What is the experience curve?

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The experience curve is a form of learning curve that leverages more information to properly assess the state of a given situation. First described in 1960 by Bruce Henderson, an experience curve is used to examine the relationship between production costs and production quantity. The general idea behind the curve is that as necessary actions in the production process are repeated over time, the cost of performing those actions will decrease.

Unlike the basic learning curve, which tends to focus more on the work aspect, the experience curve covers a wider range of elements that impact the production process. This includes elements such as marketing strategies and costs, administration, the cost of distribution, and costs associated with manufacturing, such as the cost of raw materials. This more detailed approach can make it much easier to determine whether the cumulative cost of producing each unit is in fact falling. If this is not the case, the shape of the curve can help identify areas where improvements can be made and trigger this cost reduction trend.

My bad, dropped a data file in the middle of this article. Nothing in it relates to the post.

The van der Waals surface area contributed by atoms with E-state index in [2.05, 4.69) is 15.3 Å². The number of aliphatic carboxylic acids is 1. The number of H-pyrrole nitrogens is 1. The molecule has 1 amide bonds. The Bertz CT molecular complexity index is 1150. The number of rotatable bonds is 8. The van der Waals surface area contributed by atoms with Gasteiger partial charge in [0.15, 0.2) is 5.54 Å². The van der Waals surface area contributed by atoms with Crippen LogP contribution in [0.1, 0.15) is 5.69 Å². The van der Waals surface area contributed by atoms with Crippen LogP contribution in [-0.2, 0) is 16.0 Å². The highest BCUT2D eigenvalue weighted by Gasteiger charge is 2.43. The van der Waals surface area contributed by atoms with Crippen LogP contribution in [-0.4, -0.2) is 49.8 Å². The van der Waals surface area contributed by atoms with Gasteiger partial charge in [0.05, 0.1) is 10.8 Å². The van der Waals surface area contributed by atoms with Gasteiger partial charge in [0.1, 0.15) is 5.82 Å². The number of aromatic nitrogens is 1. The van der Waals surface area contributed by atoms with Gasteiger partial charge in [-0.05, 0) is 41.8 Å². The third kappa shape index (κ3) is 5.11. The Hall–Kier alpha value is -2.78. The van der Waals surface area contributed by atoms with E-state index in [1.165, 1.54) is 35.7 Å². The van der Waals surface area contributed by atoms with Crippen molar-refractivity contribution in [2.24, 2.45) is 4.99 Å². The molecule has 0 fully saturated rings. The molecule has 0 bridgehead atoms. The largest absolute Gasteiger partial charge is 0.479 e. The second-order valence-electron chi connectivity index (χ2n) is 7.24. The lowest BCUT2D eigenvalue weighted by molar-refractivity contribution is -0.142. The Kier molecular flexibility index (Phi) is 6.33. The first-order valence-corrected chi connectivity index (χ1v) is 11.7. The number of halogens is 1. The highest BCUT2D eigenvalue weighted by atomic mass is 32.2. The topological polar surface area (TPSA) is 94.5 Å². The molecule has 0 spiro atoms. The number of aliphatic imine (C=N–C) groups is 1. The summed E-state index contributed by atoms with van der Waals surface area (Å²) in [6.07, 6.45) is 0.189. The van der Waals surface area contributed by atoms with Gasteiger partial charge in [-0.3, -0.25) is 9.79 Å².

For example, plotting the experience curve can help identify ways to minimize slow points in the production process and thereby increase production and reduce overall cost per unit. For example, if a manufacturing process requires machinery to be stopped for twenty minutes while a new batch of raw material is loaded into the machine, the solution may be to purchase larger batches. This change makes it possible to load the machine to its full capacity and allow it to run longer before more materials are needed. If this process change results in reduced downtime by 25%, the same type of tasks will eventually produce more goods for sale in the same amount of time, which in turn helps reduce the cost invested in each unit.

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Effectively using the experience curve requires companies to look closely at any element that could affect the process and the cumulative amount of production. Changes in technology may make it possible to perform the same tasks and maintain the same level of production, but use fewer resources such as labor. Looking closely at each step of the manufacturing process can result in the reorganization of the task sequence, resulting in greater productivity. In some cases, tasks can be repetitive and unnecessary for the production process and can be eliminated altogether.

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